In a One-Way Stock Market, Look for “Uncorrelated Assets” – Part I

Channeling my inner Harry Markowitz (that’s a joke by the way, referencing the seminal mean – variance work Markowitz did at the University of Chicago in the late 1950’s), one of the aspects to portfolio construction that I’ve been discussing with clients is to keep tracking and gradually inserting into portfolios, underperforming stocks, and asset classes that have lagged the SP 500 during this bull market since March, 2009, and longer.

In discussing portfolio construction with clients, the client gets “risk vs reward” (or they say they get it, but I never know). The Wall Street Journal ran an article in the late 1990’s talking about “volatility” and how back then investors didn’t care much about volatility, until they realized after March, 2000, that markets can go down a lot, and not bounce for a very long time.

What clients may not intuitively understand is “correlation” and I try to raise that with the typical “risk vs reward” discussion.

Here’s a look at some long-term laggards or those stocks / asset classes “uncorrelated” to the secular bull market in the SP 500:

Gold and the GLD: 

Note the underperformance of GLD versus the SP 500 the last 11 years. Note too that GLD hit it’s all-time-high in October, 2011, at $185.85. It poked above that same level in August, 2020, but fell back.

What drives the price action in gold ? Is it inflation or the weaker dollar or budget and trade deficits or international tension ? Sometimes for short periods its all ove the above.  Here is a longer article written late 2020 on gold and the GLD and it’s history. The two big decades of gold outperformance relative to the SP 500 were the 1970’s and the 2000 – 2009 period. Owning gold and the GLD generated massive alpha relative to the SP 500 from 2000 to 2009.

GLD’s performance relative to the SP 500 from 2000 to 2009:

If you believe that the SP 500 is poised for a secular bear market, then GLD can be a great hedge for portfolios.

That being said, there is always the possibility that “it’s different the next time”.

Personally I think there is longer to run in the secular bull market in stocks that started in March, 2009 or in 2013, when the SP 500 finally traded over the 1,500 – 1,575 peaks for the SP 500 in March, 2000 and October, 2007 so gold and the GLD may take a few more years to digest the massive rally from 2000 to 2009.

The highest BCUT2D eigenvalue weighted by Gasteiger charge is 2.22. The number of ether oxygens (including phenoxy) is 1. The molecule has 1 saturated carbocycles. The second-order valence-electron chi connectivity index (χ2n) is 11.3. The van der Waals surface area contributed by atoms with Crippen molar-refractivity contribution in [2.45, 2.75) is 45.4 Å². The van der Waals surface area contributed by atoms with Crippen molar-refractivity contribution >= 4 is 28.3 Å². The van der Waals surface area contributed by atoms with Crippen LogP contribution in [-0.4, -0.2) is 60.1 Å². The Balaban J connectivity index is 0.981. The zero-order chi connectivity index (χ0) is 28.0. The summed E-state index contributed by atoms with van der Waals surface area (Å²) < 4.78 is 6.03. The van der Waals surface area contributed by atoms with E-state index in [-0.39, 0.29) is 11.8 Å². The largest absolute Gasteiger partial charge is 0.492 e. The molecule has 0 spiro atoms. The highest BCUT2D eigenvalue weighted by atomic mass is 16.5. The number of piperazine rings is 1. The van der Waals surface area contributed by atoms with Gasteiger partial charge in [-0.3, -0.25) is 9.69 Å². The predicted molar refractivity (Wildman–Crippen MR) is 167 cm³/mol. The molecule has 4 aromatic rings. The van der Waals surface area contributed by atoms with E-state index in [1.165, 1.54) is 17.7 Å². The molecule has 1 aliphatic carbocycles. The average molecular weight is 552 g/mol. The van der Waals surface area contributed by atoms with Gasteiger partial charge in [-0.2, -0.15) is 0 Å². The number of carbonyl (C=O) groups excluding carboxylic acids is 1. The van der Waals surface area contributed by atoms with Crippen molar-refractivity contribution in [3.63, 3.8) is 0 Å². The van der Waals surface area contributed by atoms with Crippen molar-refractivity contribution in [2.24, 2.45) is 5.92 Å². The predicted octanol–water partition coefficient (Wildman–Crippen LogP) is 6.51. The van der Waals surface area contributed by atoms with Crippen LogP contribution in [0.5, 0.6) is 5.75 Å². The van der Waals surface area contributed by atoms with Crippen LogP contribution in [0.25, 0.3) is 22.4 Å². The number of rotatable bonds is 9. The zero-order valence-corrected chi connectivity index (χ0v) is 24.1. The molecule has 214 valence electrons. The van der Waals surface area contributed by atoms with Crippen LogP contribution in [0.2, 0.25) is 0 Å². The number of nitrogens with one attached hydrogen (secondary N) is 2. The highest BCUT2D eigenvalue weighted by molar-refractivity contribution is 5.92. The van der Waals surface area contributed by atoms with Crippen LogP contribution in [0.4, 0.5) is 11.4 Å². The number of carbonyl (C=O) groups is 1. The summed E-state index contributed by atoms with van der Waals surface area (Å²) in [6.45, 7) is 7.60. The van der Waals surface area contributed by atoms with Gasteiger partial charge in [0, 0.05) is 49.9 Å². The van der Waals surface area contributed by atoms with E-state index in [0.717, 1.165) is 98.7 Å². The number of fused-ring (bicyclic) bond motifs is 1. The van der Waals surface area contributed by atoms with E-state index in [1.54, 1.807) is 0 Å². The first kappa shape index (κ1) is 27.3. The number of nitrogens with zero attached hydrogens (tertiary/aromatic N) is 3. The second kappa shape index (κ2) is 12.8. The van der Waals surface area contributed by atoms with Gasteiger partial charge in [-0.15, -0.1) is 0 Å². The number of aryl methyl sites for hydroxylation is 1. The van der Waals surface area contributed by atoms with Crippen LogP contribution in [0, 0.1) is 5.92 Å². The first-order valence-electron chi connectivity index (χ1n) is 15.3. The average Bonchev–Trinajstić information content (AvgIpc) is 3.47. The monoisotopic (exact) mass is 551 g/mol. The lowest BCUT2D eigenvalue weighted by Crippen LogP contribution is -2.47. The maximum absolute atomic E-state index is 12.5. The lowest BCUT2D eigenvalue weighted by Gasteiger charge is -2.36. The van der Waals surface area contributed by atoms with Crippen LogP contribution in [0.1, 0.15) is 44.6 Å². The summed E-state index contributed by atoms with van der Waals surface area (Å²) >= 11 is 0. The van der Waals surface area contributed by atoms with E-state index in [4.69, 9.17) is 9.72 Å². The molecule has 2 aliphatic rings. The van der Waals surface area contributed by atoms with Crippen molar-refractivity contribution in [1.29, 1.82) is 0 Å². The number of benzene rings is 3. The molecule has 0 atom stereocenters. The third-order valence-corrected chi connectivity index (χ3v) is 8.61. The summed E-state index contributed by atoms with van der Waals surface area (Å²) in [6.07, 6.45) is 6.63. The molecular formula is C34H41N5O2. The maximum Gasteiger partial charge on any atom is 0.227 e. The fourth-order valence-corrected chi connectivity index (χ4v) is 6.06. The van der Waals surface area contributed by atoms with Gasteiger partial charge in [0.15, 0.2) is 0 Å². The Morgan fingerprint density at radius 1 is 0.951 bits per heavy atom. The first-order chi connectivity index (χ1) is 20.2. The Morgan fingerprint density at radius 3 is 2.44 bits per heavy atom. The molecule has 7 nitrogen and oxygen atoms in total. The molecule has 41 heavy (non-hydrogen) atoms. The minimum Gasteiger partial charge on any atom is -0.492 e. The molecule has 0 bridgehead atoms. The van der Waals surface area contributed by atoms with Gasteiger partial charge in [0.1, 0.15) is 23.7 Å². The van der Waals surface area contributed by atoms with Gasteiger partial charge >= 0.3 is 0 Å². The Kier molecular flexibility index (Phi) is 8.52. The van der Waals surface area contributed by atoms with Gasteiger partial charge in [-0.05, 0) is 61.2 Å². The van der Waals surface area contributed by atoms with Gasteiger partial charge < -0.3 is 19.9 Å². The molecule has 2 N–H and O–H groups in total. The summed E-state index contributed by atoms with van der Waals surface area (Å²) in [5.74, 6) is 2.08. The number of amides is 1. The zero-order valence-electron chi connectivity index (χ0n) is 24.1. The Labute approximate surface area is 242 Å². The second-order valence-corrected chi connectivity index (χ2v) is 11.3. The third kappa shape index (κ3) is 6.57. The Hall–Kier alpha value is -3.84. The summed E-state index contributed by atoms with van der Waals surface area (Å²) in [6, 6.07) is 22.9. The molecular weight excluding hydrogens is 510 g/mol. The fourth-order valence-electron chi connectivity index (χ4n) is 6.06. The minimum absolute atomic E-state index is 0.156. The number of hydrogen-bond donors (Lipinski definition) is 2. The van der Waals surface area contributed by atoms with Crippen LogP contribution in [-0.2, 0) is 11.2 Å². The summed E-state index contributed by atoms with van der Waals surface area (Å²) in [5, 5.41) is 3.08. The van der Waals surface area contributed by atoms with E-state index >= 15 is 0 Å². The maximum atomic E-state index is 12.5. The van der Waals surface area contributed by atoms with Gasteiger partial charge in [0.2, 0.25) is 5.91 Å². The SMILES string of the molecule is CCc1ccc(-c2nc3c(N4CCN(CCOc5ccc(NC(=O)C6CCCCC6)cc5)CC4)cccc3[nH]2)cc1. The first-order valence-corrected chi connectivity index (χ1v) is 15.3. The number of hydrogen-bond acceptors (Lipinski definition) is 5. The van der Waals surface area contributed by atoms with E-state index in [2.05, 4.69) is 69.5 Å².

International and Emerging Markets: 

This blog tries to write about Non-US markets every few months to both reinforce my own homework on the asset class(es) and stay up to speed on the numbers. Here was a post last August, ’20, when anything not mega-cap Tech and high-beta growth was stagnant, and then again an update on non-US was written earlier this year in January, 2020.

Josh Brown and Michael Batnick, of Ritholtz Wealth Management, who both do a great job with their social media offerings did one of their YouTube or podcasts shows that I caught on LinkedIn, and John noted the returns on Emerging Markets vs the SP 500 since June 30, 2007, or the point where the market was still not yet feeling the earlier stages of the 2008 Crisis.

Check this graph and “average, annual” returns of EM vs the SP 500:

The dollar weakened noticeably last week, but i still think that the whole Alibaba and Jack Ma events earlier in the year where the CCP (Chinese Communist Party) pressured Ma and forced him underground, still might be having a chilling effect on China companies and the desire to own Chinese investments. China is a big part of the Emerging Markets index – roughly 32% – from what I’ve read.

Client weightings continue to grow in EM, non-US via the Oakmark International Fund (OAKIX) and the Van Eck Emerging Markets Fund (GBFAX). I was early in EM starting in Q1 ’16 and then lifting the weight to 5% in 2018, and for most clients today the EM and International weighting combined is between 10% – 20%.

Last year Oakmark International had a tough year: the mutual fund was down 22% as of October 30, 2020, but managed to finish up the year +4%. The fund is up over 13% YTD in 2021. It’s had quite a turnaround after a tough 2020, and it’s 3-year average annual return is under 4% at 3.98%. Id like to see that 3-year average get closer to 10% before reallocating the fund.

Summary / conclusion: Despite the weakness in large-cap Tech and high-beta growth the last 6 months and in 2021, respectively, I’m not convinced the secular bull market in the SP 500 is over, like it was over in March, 2000. Pay attention to the “average, annual returns” across these asset classes though to give you some downside protection in a bear market, and some rotation potential when the SP 500 party finally ends.

The average, annual, return from January 1,2000 through May 10, 2021 is still just 7.07%. Exactly in line with the post WW II average of 7%.

The returns for shorter timeframes are much higher though.

This is the first pass at the “uncorrelated” crowd. More is on the way looking at long-lagging stocks from the 1990’s.

Take everything you read with substantial skepticism, and invest based on your own comfort level for risk of loss and volatility.

Thanks for reading.


Leave a Reply

Your email address will not be published. Required fields are marked *

This site uses Akismet to reduce spam. Learn how your comment data is processed.